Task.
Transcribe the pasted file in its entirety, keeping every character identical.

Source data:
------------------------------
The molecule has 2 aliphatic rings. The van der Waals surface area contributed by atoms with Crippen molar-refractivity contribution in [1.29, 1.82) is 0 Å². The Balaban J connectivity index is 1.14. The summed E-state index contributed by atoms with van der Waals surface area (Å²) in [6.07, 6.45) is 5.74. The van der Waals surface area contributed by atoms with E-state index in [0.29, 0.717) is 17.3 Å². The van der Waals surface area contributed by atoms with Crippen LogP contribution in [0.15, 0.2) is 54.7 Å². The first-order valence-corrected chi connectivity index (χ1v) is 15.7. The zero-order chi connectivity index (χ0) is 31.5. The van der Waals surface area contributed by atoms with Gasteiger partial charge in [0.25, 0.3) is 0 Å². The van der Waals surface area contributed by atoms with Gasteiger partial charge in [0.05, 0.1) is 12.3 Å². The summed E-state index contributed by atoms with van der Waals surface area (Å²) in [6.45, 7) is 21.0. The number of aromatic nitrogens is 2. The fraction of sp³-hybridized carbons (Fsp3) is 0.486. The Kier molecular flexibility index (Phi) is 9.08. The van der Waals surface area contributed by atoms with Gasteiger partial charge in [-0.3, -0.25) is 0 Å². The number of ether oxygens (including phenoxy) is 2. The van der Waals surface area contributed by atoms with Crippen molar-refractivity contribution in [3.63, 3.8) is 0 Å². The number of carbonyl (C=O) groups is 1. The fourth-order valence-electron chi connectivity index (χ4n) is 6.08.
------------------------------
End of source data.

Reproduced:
The molecule has 2 aliphatic rings. The van der Waals surface area contributed by atoms with Crippen molar-refractivity contribution in [1.29, 1.82) is 0 Å². The Balaban J connectivity index is 1.14. The summed E-state index contributed by atoms with van der Waals surface area (Å²) in [6.07, 6.45) is 5.74. The van der Waals surface area contributed by atoms with E-state index in [0.29, 0.717) is 17.3 Å². The van der Waals surface area contributed by atoms with Crippen LogP contribution in [0.15, 0.2) is 54.7 Å². The first-order valence-corrected chi connectivity index (χ1v) is 15.7. The zero-order chi connectivity index (χ0) is 31.5. The van der Waals surface area contributed by atoms with Gasteiger partial charge in [0.25, 0.3) is 0 Å². The van der Waals surface area contributed by atoms with Gasteiger partial charge in [0.05, 0.1) is 12.3 Å². The summed E-state index contributed by atoms with van der Waals surface area (Å²) in [6.45, 7) is 21.0. The number of aromatic nitrogens is 2. The fraction of sp³-hybridized carbons (Fsp3) is 0.486. The Kier molecular flexibility index (Phi) is 9.08. The van der Waals surface area contributed by atoms with Gasteiger partial charge in [-0.3, -0.25) is 0 Å². The number of ether oxygens (including phenoxy) is 2. The van der Waals surface area contributed by atoms with Crippen molar-refractivity contribution in [3.63, 3.8) is 0 Å². The number of carbonyl (C=O) groups is 1. The fourth-order valence-electron chi connectivity index (χ4n) is 6.08.